London Theatre Program (BADA)

Contact

E-mail

914.395.2305

Become part of London’s great theatrical tradition as you work and study with leading actors and directors from the world of British theatre.

Sponsored by Sarah Lawrence College and the British American Drama Academy (BADA), the London Theatre Program is designed for dedicated students who are passionate about their work and serious about acting. Students may enroll in the single semester program in either the fall or spring. Students interested in immersing themselves more deeply in British conservatory training should explore the advanced program, which runs from fall through spring.

Academics

Students take acting classes, master classes, and workshops with leading artists from the British stage, complemented by individual tutorials with teachers. A faculty from Britain's foremost drama schools teaches technical classes in voice, movement, and stage fighting.

Classes in theatre history and theatre criticism, tickets to some of the best productions of the season, and the experience of performing in a professional theatre round out the program.

Students can enroll in either the fall or spring for single-semester study. Those wishing to pursue intense training are encouraged to begin in the fall and continue with the Advanced London Theatre Program in the spring.

The British American Drama Academy (BADA)

The British American Drama Academy enables students from across the world to study classical theatre with leading actors and directors of the British and American theatre by organizing programs with American colleges and universities. This program, based in Magdalen College in Oxford University and is run in association with Yale School of Drama. High school students may also study acting and discover Shakespeare on BADA’s Midsummer Conservatory Program for 16 – 18 year olds.

Single Semester (Fall or Spring)

Students receive a full semester of Sarah Lawrence College academic credit (15 credits) for each semester of the program. Students who come for either the fall or spring semester take the following courses. The single semester conservatory program runs in the fall and the spring.

The first eight weeks include classes in:

Scene Study: Shakespeare
This practical acting course enables the students to search for, find, and explore the structure of Shakespeare’s texts in a physical and active way. The aim by the end of this course is for the students to have achieved a deeper connection with the drama of the words. This course will give students a greater sense of confidence in Shakespeare’s language and students will find they can speak the text more naturalistically even while honoring the given demands of the structure. This course looks at various plays—comedy, history, and tragedy and gives particular attention to textual analysis and verse speaking. No formal written work. (2 credits)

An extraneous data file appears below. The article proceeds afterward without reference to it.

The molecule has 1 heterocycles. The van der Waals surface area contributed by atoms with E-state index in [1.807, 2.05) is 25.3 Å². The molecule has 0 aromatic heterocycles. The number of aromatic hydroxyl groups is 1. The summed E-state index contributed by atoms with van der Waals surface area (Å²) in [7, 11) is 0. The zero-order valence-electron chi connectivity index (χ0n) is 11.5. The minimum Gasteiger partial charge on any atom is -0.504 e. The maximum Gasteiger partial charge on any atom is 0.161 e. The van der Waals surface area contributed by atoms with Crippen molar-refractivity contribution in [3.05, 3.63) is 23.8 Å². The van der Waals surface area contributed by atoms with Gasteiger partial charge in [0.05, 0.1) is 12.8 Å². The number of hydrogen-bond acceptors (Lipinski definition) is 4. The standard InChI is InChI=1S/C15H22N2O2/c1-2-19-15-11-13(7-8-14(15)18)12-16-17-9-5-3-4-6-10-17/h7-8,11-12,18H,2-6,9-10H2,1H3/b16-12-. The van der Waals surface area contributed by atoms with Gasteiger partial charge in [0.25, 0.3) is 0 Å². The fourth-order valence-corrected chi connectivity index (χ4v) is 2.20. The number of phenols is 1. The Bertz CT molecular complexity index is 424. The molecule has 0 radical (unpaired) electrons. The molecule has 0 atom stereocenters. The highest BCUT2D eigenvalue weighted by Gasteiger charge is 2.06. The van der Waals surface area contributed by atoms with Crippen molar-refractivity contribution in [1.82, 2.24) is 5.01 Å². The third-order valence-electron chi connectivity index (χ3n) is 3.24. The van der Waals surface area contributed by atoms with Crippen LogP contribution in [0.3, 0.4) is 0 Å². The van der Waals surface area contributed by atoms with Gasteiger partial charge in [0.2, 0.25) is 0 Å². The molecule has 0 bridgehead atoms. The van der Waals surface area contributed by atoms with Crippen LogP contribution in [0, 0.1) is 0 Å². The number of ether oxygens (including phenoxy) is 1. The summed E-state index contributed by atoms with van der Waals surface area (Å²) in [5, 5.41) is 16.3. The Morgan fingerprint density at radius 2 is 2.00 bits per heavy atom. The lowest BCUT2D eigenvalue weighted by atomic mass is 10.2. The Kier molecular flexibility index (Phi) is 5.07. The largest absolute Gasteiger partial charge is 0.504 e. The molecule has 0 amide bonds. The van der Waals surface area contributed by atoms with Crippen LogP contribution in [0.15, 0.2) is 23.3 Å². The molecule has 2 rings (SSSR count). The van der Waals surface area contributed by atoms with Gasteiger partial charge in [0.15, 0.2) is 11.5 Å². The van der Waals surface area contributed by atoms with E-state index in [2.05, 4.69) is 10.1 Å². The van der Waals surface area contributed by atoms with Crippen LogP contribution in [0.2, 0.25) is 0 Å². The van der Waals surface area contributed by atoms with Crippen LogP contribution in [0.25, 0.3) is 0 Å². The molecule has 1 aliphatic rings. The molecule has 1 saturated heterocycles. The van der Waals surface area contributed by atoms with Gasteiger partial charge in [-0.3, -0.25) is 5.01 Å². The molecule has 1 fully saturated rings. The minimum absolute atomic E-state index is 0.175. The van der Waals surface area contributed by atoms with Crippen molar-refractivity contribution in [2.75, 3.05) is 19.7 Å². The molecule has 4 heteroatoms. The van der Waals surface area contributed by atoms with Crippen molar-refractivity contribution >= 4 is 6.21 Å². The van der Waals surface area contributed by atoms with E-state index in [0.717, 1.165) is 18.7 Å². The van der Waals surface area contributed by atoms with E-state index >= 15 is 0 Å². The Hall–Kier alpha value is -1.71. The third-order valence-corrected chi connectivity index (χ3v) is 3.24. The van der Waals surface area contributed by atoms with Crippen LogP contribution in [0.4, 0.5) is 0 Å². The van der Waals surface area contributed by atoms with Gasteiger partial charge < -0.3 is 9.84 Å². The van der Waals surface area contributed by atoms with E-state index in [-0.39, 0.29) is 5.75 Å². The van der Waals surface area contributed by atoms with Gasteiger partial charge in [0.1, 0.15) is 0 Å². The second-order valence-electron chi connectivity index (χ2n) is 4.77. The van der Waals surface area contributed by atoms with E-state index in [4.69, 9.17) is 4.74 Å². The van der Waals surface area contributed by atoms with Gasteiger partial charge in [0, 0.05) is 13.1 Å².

Scene Study: High Comedy
This is a practical acting course designed to give students a dynamic, sensitive, and physical approach to acting in High Comedy, enabling them to play with increased confidence, openness, precision, understanding, and skill. Students will work as a group on exercises which will lay a foundation for the detailed scene study work of these complex and witty texts. The course will give each individual the opportunity to put into practice the core principles of working on High Comedy from Restoration through to Wilde, Coward, and Orton in a highly supportive, collaborative atmosphere, and gain a strong understanding of what makes this material so rewarding and exhilarating to act. No formal written work. (2 credits)

Scene Study: Modern Physical Theatre
In this course, students study with a member of Complicite (subject to availability) and will study exercises influenced by the teachings of Jaques Lecoq and Philippe Gaulier. These studies will include many improvisations which look at the actor’s presence in the space and their dynamic of play. Students will look at the relationship between the physical body and text and how one informs the other. In the second half of the semester, the group will either examine a 20th-century European text or the half mask. (2 credits)

Voice